My job at Coast to Country Weddings sometimes makes me feel like I am sitting on a hill, overlooking the wedding industry with a birds eye view of what's going on in the market. Maybe this is because I am not actually competing for a piece of the "bookings" pie. This means that I have a unique perspective: I am looking from the outside, into various wedding businesses, with fresh eyes. I have a different perspective on what couples want because I'm not trying to get that sale from them.
So I'm in a unique position to share this with you today: five of the biggest mistakes a wedding business will make. When I talk with couples planning their weddings, whether I speak to them through email, or social media, or at the many bridal fairs I attend, these mistakes are what they complain about. If you are guilty of these mistakes, they're so easy to fix! I hope that you do, and that by doing so you will help to do your part to improve the quality of our industry and continue to help to make it a world class line of work.
1. Not standing on your own two feet - Although you have made some business friends in the industry and have set up a relationship where they will recommend you and you them, do not become complacent. Their circumstances may change or they might align with someone else. All of a sudden that business relationship is gone, or has diminished, and you are quickly having to find ways to replenish those bookings fom the word of mouth or referral that is now gone. This is where doing your own advertising and promotion is imperative. You can't rely on someone else to do that hard work for you, no matter how much you like them personally, at the end of the day this is business!
2. Relying on 10 second messages and voice-to-text - If I was a bride/groom, and I wanted to leave a message with "Hi my name is Sharon and I want to know if you do......" - this cannot be done in 10 seconds. Voice-to-text is even worse as it leaves the queerest messages, I know because when someone has rang me back after a voice-to-text the message is nothing like what I said. Get a professional message. Something like "Hi, this is Nicole from Coast to Country Weddings. I am not available to take your call at this moment. Please leave your name and phone number and I will get back to you today". Pretty simple.
3. Not responding to enquiries as quickly as possible - the "rule" for responding to enquiries made by email is a maximum 24 hours or social media enquiries is 15 minutes. That is it. 24 hours on email is even too long in my opinion! With mobile technology available, people expect an immediate response on their smartphone to the enquiry that's been so easy for them to make. I know in the middle of wedding season that sometimes it's just not possible to write a lengthy email back straight away, because you are putting together the weddings you have already booked. But at least put up an automated email telling the person you have their email and you will get back to them within a given time, and make sure you do. This shows you can be trusted.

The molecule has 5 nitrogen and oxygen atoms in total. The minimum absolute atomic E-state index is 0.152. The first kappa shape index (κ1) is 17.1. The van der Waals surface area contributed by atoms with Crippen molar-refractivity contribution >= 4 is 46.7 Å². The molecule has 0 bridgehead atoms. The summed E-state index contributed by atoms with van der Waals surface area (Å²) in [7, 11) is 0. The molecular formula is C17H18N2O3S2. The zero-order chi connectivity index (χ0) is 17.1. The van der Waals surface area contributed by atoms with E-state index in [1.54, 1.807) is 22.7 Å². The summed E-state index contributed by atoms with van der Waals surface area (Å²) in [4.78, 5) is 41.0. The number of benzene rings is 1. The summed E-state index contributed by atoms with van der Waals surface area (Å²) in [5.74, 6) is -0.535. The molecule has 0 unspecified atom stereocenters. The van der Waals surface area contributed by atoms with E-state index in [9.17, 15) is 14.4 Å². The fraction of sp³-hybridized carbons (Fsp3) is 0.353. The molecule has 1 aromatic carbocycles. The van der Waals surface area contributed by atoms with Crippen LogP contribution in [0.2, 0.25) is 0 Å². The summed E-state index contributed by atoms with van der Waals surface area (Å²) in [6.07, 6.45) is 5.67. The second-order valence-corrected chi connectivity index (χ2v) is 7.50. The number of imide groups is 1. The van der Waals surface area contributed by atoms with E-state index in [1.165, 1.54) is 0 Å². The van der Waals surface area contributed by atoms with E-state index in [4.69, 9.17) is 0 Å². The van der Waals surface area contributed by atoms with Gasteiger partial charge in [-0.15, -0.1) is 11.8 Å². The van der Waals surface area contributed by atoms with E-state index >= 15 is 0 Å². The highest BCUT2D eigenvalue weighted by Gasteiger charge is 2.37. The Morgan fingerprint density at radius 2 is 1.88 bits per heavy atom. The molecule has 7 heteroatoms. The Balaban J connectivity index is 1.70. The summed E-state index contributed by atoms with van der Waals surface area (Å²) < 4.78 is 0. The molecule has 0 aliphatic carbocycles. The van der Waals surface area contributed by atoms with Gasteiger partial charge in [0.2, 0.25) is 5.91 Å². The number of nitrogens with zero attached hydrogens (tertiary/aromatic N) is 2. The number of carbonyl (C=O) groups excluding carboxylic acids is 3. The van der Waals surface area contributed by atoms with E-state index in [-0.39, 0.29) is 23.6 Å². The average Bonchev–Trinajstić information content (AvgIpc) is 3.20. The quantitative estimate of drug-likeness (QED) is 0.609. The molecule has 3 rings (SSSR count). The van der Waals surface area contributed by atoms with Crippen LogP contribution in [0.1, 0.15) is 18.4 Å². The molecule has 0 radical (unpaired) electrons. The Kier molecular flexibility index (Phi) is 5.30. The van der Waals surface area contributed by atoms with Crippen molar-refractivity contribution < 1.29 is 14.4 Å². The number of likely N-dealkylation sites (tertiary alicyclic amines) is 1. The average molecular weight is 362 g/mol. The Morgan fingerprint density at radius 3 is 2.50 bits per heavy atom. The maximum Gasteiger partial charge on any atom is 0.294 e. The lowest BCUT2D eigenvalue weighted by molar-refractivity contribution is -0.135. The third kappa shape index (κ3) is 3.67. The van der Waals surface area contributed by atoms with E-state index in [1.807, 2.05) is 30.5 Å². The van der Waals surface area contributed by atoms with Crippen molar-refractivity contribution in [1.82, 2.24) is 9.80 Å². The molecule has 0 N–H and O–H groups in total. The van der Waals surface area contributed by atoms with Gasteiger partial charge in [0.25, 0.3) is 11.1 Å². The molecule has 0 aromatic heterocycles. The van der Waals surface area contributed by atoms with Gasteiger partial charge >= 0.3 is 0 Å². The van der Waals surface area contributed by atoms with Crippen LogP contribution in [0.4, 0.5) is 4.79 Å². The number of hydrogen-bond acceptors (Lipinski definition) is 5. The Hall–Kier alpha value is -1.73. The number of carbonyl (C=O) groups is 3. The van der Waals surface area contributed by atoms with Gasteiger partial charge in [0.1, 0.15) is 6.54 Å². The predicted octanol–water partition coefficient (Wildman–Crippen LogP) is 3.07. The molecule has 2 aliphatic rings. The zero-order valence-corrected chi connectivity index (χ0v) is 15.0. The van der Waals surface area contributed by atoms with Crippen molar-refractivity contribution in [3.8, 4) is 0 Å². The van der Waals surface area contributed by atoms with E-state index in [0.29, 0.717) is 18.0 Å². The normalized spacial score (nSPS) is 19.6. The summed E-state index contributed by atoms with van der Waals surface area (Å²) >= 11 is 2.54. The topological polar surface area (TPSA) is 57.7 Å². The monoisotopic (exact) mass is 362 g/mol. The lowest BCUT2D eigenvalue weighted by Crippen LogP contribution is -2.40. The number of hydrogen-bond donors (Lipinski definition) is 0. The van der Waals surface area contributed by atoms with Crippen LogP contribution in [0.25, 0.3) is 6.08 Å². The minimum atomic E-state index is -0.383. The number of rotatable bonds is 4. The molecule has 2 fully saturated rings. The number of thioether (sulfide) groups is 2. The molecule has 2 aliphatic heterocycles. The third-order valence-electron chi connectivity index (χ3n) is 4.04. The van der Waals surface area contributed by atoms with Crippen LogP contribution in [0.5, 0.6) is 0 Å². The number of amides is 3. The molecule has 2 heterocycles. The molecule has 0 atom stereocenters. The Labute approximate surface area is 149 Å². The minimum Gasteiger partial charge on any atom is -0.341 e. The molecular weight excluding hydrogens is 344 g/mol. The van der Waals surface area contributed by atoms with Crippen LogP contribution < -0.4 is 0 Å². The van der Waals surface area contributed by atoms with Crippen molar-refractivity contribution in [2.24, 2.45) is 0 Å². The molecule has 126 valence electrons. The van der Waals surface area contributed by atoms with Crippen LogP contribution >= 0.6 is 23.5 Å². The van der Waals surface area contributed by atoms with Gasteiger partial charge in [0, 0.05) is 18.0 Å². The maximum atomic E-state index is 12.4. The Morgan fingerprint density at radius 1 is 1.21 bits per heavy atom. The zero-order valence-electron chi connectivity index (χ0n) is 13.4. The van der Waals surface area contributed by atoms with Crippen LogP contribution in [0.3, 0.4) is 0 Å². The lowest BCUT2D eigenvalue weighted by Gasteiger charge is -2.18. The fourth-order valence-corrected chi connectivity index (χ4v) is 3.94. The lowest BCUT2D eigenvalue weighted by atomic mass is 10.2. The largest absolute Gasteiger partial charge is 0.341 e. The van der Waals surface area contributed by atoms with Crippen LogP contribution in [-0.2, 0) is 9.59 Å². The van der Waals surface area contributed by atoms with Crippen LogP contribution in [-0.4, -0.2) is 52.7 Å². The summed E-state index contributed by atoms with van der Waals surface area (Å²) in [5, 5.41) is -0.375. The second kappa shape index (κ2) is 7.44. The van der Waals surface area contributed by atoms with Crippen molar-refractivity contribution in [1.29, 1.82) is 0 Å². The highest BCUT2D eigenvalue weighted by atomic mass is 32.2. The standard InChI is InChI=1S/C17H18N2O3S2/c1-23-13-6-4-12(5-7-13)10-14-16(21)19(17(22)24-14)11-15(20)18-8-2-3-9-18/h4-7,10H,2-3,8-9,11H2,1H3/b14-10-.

4. Doing a Social Media post once every three weeks and then going hard for one day with six posts. This is not smart. Spread it out over a few days. Or even once a week is better than nothing. Remember the old saying "the squeaky wheel gets the oil" - well yes it does. Nobody likes it when their newsfeed is spammed by your 23 posts all on one day!
5. Relying on the time you have been in business, or on your good name, to get you through - I have seen this over and over again and in the long term it doesn't work. Businesses that have been around for years and years say to me "I don't need to advertise or promote my business, I'm local, I have been offering a service in the area for 15 years, people will just come to me" or "my name is Margaret River Jam company, they will come to me because of my name". Well I won't name any names, but those business are now out of the industry, or their bookings have diminished severely. The worst part is they blame everyone else but themselves. Do not rest on your laurels or as I say become complacent!
And then there's crossing your I's and dotting your T's - having the right public liability insurance and registering your business name are so important if you are serious about the wedding industry. If you don't have insurance, you can't go to expos, and then there's the obvious problem of what happens if your client has an accident with any of your equipment. Registering your business name is a smart move to protect your brand and your hard work.